A Rereading of Romans, Part 2

Part 1 is here.

I found the biographical insight into Augustus on pages 54-55 fascinating and worth its own blog post, especially when compared with the video lesson
God Heard Their Cry by Ray Vander Laan. I bought this video on iTunes late last year but now they aren't available?!? DVDs are available here.

The information about Augustus is used by Stowers to further bolster his thesis that one of the least emphasized concepts in understanding Romans is the idea of self-mastery. But Stowers contradicts himself on this point. On the one hand, he says:

The works of Philo and Josephus and other Jewish writings from the period of the second temple, but especially the sources from the early empire, provide vital evidence for Jews who wanted to attract Gentiles into a sympathetic relation with Jewish communities by advertising Judaism as a superior school for self mastery. —pg. 65

On the other hand, he downplays the role of self-mastery in Romans:

Although certainly not the most important theme in Romans, self-mastery may be the theme most poorly understood and underemphasized in modern interpretation. ... Again, understanding the law as a means to self-mastery uncovers in the central piece of the puzzle that unites ethics, theology, and a historically plausible explanation of Jewish and Gentile motivations. —pg. 66.

Chapter 5 thus deemphasizes the ethic of self-mastery and denies that any of the virtues can be had through the performing of works from the law. Paul does not deny a place to self-control, but he does not, as his competitors were likely to have, center his ethic on self-mastery. --pg 73.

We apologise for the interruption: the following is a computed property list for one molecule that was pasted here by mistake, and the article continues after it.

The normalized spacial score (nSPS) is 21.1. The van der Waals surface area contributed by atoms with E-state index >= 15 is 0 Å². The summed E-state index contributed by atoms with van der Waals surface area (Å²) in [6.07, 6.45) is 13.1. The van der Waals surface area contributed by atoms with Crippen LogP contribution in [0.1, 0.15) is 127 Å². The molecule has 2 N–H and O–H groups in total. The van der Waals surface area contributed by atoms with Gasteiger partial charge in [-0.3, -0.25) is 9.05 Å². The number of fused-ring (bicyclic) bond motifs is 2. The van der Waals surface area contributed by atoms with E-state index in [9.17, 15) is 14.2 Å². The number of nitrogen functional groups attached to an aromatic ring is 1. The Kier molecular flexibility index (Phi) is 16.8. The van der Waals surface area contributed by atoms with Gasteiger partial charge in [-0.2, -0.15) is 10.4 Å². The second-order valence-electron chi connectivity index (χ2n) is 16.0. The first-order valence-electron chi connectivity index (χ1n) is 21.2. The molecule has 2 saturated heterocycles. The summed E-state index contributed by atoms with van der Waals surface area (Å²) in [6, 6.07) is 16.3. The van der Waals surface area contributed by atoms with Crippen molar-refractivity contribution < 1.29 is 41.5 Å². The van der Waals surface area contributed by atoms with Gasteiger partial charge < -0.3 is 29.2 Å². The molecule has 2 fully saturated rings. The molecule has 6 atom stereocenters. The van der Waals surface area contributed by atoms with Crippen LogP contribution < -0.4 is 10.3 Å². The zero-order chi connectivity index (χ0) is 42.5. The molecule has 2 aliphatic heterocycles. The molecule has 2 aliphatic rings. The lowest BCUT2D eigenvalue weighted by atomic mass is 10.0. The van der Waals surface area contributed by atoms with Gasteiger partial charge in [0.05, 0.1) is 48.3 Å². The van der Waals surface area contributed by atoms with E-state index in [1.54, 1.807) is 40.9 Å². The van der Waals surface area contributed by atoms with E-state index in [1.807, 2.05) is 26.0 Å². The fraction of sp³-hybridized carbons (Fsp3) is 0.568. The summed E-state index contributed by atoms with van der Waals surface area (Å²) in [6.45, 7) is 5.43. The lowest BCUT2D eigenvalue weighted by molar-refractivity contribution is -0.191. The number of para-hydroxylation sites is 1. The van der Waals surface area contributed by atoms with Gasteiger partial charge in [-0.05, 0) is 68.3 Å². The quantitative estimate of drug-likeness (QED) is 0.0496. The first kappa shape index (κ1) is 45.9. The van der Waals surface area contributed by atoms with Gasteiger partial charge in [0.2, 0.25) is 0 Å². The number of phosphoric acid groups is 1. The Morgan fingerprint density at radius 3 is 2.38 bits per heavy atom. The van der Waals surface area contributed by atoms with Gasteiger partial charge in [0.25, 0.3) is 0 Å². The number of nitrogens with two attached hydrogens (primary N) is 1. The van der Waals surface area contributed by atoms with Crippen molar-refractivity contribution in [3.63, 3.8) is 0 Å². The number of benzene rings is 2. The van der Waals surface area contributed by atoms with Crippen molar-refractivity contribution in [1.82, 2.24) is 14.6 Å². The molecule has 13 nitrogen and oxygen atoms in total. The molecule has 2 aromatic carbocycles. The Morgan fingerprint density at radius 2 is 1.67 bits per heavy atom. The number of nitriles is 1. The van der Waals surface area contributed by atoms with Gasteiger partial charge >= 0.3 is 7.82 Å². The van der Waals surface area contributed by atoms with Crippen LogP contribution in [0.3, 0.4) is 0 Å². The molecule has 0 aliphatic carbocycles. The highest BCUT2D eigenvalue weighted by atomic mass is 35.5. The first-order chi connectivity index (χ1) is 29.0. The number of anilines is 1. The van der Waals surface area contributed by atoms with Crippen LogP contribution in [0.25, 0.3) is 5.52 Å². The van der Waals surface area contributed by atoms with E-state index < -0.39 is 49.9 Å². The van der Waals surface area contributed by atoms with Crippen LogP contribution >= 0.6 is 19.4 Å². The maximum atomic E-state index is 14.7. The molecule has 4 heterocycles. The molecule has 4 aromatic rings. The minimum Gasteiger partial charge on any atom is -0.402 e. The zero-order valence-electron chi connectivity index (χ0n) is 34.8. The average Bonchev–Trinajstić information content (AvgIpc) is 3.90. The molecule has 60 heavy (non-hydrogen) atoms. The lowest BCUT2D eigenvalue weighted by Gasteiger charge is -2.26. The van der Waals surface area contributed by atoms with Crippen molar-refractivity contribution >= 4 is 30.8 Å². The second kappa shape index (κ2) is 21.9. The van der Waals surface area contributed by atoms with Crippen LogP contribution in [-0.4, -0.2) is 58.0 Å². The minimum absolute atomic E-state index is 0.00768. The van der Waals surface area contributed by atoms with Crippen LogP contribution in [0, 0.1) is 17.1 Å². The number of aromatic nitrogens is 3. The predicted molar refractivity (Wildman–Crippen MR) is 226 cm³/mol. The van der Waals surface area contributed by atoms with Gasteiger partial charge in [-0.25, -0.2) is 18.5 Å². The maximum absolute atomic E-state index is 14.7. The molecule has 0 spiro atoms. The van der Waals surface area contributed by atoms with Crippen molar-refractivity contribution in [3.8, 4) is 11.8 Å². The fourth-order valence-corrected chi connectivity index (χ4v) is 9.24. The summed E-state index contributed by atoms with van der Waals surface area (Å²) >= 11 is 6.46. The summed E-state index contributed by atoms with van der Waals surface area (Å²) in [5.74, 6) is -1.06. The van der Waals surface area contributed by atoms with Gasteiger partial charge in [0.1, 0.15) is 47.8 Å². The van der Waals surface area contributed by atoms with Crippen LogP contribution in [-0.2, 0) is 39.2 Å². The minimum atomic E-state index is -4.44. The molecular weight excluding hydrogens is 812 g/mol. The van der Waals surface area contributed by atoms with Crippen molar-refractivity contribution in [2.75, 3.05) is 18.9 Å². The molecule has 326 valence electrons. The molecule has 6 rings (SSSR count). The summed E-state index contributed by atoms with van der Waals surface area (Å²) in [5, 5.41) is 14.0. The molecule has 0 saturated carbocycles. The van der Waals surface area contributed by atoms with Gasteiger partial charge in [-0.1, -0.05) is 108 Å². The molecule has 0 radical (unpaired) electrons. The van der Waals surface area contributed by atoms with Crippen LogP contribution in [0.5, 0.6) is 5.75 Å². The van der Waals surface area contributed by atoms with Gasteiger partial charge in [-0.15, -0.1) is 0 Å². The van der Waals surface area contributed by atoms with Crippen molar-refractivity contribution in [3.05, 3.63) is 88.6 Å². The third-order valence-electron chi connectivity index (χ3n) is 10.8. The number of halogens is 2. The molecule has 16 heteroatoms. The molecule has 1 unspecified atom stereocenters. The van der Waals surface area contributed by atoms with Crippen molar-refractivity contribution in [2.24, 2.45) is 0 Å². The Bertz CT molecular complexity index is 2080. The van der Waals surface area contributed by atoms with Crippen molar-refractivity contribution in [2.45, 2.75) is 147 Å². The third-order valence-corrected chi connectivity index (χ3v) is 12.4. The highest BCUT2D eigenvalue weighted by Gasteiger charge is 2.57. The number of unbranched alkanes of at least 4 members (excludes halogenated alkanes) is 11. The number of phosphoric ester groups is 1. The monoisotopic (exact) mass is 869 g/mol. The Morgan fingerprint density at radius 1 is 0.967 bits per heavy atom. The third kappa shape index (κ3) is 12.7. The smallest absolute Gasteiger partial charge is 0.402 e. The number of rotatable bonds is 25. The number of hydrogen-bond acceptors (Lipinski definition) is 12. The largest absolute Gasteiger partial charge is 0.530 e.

Furthermore, the Greek word for "self-mastery" or "self-control" (from Galatians 5:22-23) is nowhere found in Romans.

So why the emphasis on "self-mastery"?

One clue is Stower's claim that Jews are not intended as the audience of Romans, even though Paul says the gospel is "to the Jew first". Another clue is on page 69, where Stowers says the following about Romans 6:14-15:

One could read this in a traditional way: The opponents have not accepted the idea that Christianity has replaced Judaism as the way to God. But concepts associated with self-mastery make better sense of the passage.

Yet another clue is on page 72:

Earlier, Paul had assured his readers: Christ did redeem them from the curse incumbent upon those who only partially observe the law, "So that the blessings of Abraham might come upon the gentiles in Christ…

I find the phrase "who only partially observe the law" curious, as one of Paul's main ideas is that no one, Jew or Gentile, fully keeps the law (except, of course, for Jesus).

These hints lead me to believe that Stowers wants to keep certain aspects of Judaism in the presence of Christ. But where he actually goes with this remains to be seen.
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